Epilepsy is the most common serious neurological condition in the UK. Up to 80% of people with epilepsy have their seizures controlled by anti epileptic drugs (AEDs) but this leaves 20% who still experience seizures. Brain surgery may be considered but this is only appropriate for a small number of people.
For the remainder, alternative therapies are needed and Vagus Nerve Stimulation has been suggested by some as a treatment. Although not yet universally recognised as a valid method of treatment for epilepsy, it has received a lot of interest in the UK.
WHAT IS VAGUS NERVE STIMULATION?
Vagus Nerve Stimulation (VNS) is, as the name implies, a mild electrical stimulation of a nerve called the vagus nerve which carries information to the brain. It has been suggested that this treatment can reduce seizure frequency in some people with epilepsy.
HOW DOES VNS WORK?
The Vagus Nerve is one of the many nerves carrying messages to and from the brain. It is thought that the nerve fibres in the vagus nerve, which carry information from the organs of the body to the brain are connected to areas of the brain believed to be involved in producing seizures. Epileptic seizures are caused by normally well-organised brain waves becoming completely disorganised. It has been suggested that stimulation of the vagus nerve may be able to intercept this abnormal brain activity.
HOW IS THE VAGUS NERVE STIMULATED?
A small generator, rather like a pacemaker, sends a pattern of stimulation to the vagus nerve through a special lead. The generator and the lead are implanted during an operation under general anaesthetic usually lasting between one and two hours. The generator is placed under the skin in the upper left chest and the lead is attached to the left vagus nerve in the lower left side of the neck. The generator can be programmed with different frequencies of stimulation chosen by the doctor to meet the needs of the individual. The generator is powered by a single battery, which usually lasts between 36 and 60 months. When the battery is depleted the generator has to be removed and replaced with a new one.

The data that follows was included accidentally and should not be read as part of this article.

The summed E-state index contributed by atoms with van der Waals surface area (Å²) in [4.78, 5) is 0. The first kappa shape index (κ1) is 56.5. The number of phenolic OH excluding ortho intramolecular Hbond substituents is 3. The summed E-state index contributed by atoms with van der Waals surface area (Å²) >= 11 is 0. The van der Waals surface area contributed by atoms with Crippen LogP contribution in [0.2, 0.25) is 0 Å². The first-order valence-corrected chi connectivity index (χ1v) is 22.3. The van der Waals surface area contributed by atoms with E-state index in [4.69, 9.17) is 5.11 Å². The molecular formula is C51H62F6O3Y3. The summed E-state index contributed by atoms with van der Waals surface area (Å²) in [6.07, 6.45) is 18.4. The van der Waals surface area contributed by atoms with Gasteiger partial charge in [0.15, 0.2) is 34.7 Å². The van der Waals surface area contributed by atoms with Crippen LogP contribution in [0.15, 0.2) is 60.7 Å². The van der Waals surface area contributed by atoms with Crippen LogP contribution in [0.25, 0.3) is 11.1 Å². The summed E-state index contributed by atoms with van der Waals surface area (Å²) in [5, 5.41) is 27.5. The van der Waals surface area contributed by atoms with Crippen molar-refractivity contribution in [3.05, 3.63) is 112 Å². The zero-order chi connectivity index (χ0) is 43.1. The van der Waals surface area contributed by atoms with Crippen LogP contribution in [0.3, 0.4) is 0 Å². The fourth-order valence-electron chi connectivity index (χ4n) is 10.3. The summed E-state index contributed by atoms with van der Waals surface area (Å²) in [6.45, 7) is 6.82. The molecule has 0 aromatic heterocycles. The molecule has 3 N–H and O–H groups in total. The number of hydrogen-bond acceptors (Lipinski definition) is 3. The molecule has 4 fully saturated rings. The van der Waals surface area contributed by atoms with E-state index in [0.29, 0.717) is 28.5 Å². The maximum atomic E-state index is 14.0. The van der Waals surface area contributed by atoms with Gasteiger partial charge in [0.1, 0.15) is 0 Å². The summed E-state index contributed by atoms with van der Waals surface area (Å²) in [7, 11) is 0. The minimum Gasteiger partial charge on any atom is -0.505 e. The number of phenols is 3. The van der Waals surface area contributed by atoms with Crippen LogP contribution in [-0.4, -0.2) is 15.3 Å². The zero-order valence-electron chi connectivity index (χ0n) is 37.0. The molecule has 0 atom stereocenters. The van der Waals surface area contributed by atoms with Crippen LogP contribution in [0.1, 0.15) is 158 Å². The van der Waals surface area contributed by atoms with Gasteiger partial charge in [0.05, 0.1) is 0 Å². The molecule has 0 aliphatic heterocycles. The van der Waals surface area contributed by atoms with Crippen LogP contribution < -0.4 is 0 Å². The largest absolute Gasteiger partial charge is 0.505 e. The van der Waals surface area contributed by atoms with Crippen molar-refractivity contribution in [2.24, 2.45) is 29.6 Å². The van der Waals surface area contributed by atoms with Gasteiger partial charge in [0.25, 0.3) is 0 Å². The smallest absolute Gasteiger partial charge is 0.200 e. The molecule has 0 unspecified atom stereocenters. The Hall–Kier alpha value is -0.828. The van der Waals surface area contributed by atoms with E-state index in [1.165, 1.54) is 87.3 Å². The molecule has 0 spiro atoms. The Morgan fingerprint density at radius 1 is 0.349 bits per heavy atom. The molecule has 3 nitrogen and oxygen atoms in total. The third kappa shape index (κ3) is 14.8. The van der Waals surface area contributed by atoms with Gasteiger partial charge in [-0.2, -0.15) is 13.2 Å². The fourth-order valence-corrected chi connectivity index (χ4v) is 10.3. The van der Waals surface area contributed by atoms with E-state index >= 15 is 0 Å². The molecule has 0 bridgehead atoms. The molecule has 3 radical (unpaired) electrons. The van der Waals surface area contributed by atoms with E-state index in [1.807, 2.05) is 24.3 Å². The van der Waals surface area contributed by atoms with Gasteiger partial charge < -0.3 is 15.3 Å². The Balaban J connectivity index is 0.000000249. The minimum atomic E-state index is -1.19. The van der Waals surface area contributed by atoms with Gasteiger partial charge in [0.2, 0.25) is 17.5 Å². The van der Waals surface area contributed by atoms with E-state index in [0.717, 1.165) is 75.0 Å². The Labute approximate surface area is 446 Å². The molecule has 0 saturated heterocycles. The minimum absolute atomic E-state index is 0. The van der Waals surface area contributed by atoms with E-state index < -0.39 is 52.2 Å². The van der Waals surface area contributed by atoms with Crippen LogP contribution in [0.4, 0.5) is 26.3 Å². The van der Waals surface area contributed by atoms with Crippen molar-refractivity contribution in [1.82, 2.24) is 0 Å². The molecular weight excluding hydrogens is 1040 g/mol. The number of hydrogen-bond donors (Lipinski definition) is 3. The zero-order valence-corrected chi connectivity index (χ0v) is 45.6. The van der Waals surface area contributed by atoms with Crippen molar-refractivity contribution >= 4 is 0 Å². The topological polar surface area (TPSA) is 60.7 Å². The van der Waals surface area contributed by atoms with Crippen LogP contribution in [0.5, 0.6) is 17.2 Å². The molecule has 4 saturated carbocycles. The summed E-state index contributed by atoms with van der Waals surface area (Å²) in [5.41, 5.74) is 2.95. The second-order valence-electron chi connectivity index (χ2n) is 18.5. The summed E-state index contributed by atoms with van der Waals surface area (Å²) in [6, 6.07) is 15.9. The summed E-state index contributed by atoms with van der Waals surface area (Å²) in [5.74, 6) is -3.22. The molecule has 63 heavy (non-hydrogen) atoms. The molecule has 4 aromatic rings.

DOES THE INDIVIDUAL THEMSELVES HAVE ANY CONTROL OVER THE STIMULATION PATTERN?
Some people with epilepsy experience an aura before the epileptic seizure occurs (which is in fact the start of the seizure) and in these instances a special magnet can be used to manually activate the generator. By passing the magnet over the generator a burst of stimulation is sent to the vagus nerve which in some instances may prevent the seizure developing any further.
ARE THERE ANY SIDE EFFECTS?
VNS is still a fairly new form of treatment and as yet the long-term profile of side effects has not been established. Acutely, when the vagus nerve is actually being stimulated, most people complain of a tingling in the neck or hoarseness. Some have reported throat pain, ear pain or tooth pain and sometimes a choking sensation. Having the intensity or duration of the stimulation adjusted by the doctor may lessen these sensations in some patients. For those people who have a high intensity stimulation these symptoms may exist continually, not solely when the nerve is being stimulated; however, they should disappear when the intensity is adjusted. Very high intensity stimulation may cause vomiting and nausea but again this should cease when the intensity has been reduced.
HOW SUCCESSFUL IS THIS FORM OF TREATMENT?
As yet only a small number of people have been treated by this method and of these only a few have achieved a significant decrease in seizure frequency. Only as more people try out this alternative treatment and only when more research is carried out will we know what place it holds in the treatment of epilepsy.